Saturday, March 2, 2013

In Benedict’s Classroom

When Joseph Ratzinger was elected pope eight years ago, I told people who asked for my impressions that I looked forward to being surprised. I never imagined it would be this! Even if I had, I never would have thought I would be right in the middle of it. Yet here it is, and here I am.
I had a bird's eye view Sunday at the Angelus
I also told you in my last article that I wouldn’t be blogging regularly unless “something happens that might interest you.” You’ve had your pick of blogs and broadcasts, tweets and timelines surrounding the conclusion of the first papacy of the social media era. I wondered what I could offer you that hasn’t been put out there ten thousand times already.

Whenever I’ve gone out of the house in these last couple of weeks, people have wanted to talk. That’s normally not a problem, except that now it’s usually in Italian, so with my limited vocabulary, communicating is more of a toussle. Still, we’ve managed:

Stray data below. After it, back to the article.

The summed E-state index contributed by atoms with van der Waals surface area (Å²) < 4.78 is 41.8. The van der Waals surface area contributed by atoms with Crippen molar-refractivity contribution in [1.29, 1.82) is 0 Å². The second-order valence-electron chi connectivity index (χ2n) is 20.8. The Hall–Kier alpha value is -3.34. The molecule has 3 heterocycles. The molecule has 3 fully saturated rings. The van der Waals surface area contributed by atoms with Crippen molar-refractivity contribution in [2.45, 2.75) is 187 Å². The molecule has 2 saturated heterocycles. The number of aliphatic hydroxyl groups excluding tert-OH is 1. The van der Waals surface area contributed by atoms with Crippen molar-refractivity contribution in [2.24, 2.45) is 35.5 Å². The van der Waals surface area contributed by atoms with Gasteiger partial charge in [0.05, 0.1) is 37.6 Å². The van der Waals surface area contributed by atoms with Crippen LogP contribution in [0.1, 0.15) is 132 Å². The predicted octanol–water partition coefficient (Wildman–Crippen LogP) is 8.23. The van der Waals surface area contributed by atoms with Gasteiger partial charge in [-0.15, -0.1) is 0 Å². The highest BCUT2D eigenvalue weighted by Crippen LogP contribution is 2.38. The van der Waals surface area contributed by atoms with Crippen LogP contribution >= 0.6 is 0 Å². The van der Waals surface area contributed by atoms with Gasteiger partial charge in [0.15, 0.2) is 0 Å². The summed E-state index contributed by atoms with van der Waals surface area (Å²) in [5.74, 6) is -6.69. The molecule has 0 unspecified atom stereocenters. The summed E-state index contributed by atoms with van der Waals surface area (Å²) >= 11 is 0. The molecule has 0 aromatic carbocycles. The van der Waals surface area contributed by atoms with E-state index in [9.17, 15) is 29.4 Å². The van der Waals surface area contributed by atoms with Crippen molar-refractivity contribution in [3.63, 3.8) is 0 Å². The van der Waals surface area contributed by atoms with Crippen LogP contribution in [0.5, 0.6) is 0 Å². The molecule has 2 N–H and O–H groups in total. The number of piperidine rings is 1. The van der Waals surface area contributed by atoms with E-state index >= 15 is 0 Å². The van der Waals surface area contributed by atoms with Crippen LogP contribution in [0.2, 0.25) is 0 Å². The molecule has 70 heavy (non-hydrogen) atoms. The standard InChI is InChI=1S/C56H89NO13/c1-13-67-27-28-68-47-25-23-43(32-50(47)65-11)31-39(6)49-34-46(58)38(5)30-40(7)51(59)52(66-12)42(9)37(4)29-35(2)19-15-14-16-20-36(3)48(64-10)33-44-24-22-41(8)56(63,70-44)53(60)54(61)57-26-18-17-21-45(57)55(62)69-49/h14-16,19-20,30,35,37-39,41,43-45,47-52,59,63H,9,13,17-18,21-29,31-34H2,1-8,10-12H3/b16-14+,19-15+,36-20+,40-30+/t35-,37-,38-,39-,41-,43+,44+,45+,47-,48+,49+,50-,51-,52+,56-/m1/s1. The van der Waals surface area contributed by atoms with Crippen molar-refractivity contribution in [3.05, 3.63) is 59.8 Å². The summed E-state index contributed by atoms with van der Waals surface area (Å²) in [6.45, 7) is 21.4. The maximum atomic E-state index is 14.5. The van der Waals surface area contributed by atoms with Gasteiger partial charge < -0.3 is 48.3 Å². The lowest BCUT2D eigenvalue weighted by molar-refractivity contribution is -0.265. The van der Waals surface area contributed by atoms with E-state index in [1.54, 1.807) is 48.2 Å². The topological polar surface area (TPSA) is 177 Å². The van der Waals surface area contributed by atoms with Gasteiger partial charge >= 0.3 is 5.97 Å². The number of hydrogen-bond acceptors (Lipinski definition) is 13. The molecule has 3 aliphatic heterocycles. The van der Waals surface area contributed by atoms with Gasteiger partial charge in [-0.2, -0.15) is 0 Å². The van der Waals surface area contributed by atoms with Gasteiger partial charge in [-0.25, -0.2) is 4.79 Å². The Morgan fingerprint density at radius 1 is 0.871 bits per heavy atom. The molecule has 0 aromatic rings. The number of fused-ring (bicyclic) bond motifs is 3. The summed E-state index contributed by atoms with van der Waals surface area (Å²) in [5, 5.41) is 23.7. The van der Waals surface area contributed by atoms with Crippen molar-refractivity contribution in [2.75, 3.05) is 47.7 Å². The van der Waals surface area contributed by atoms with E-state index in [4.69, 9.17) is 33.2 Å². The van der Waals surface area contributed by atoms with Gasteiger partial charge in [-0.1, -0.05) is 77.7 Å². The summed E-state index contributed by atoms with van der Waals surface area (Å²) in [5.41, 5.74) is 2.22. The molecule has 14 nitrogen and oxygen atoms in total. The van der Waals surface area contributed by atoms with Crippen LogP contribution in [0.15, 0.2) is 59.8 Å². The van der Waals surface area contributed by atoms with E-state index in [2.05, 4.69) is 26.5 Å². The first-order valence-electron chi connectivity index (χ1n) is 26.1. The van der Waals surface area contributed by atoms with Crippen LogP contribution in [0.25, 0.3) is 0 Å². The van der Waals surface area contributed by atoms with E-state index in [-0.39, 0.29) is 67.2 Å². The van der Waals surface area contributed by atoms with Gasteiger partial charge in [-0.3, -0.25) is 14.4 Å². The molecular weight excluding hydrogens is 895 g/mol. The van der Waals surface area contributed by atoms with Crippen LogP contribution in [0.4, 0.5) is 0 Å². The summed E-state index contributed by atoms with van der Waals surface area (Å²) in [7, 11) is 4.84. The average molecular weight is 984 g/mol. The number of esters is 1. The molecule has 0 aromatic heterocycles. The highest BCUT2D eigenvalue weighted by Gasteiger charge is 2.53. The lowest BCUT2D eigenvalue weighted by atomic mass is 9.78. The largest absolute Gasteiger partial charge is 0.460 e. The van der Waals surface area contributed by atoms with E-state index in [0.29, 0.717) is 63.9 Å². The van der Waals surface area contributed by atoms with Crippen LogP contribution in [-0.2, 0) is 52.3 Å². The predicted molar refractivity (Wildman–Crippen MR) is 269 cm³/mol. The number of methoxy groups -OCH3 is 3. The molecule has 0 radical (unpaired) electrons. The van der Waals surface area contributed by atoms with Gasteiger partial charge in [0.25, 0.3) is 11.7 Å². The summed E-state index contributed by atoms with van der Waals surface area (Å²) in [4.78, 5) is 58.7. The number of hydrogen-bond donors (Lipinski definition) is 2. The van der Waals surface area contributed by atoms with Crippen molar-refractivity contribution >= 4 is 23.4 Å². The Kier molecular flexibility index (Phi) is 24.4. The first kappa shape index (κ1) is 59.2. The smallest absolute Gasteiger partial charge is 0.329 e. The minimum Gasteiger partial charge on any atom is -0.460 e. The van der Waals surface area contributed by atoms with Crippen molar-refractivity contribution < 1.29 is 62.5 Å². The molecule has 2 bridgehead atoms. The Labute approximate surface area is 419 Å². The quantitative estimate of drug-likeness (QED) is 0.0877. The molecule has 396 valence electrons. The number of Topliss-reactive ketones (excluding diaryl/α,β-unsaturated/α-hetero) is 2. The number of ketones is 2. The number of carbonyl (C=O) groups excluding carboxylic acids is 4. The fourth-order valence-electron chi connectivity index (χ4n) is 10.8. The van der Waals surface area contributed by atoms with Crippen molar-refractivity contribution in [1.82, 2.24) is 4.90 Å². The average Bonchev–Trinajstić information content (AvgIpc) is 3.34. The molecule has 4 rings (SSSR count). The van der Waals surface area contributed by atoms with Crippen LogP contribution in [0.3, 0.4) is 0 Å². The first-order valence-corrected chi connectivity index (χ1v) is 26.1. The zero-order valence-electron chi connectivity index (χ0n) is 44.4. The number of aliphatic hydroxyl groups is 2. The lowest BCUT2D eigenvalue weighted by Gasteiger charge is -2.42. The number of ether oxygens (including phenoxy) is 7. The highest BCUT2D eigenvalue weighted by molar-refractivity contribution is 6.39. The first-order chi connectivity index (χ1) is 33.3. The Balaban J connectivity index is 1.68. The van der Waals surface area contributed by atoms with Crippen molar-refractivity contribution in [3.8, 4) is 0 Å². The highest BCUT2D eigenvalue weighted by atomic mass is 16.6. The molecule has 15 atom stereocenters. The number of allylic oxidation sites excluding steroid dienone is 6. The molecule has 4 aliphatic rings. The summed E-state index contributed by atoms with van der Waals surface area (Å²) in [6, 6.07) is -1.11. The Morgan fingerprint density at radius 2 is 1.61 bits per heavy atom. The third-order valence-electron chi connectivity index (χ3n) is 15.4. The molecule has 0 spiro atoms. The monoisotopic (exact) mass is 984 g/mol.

• The Carabiniera (Italy’s version of Homeland Security) who worries that the pope might be abandoning his vocation, the Church, and by association, her;
• A pharmacist in the neighborhood, who smells something foul in the air;
• The chiropractor, who perceives a new path for Church ministry, but wonders about the precedent it sets and how it affects our sense of fidelity to promises made;
• The theologian-friend, who anguishes over the questions it raises and who, as he continues to foster his deep relationship with God in prayer, will see himself in the questions he asks—if he hasn’t already.

Through these encounters I’ve stepped into the Pope’s classroom. The theme of his magisterium, or teaching role in the Church, is being repeated by one person after another.

A charism course presenter, Fr. Roberto Roveran, SSP, for instance, began class the day after the Pope’s announcement by inviting us to learn from what we’re picking up all around us. He sees in Benedict’s renunciation of the Petrine ministry, “not a retreat, but an openness to modernity. In this, too, he’s exercising a true magisterium. John Paul II showed the world his humanity by carrying the cross to the end. So is Benedict.”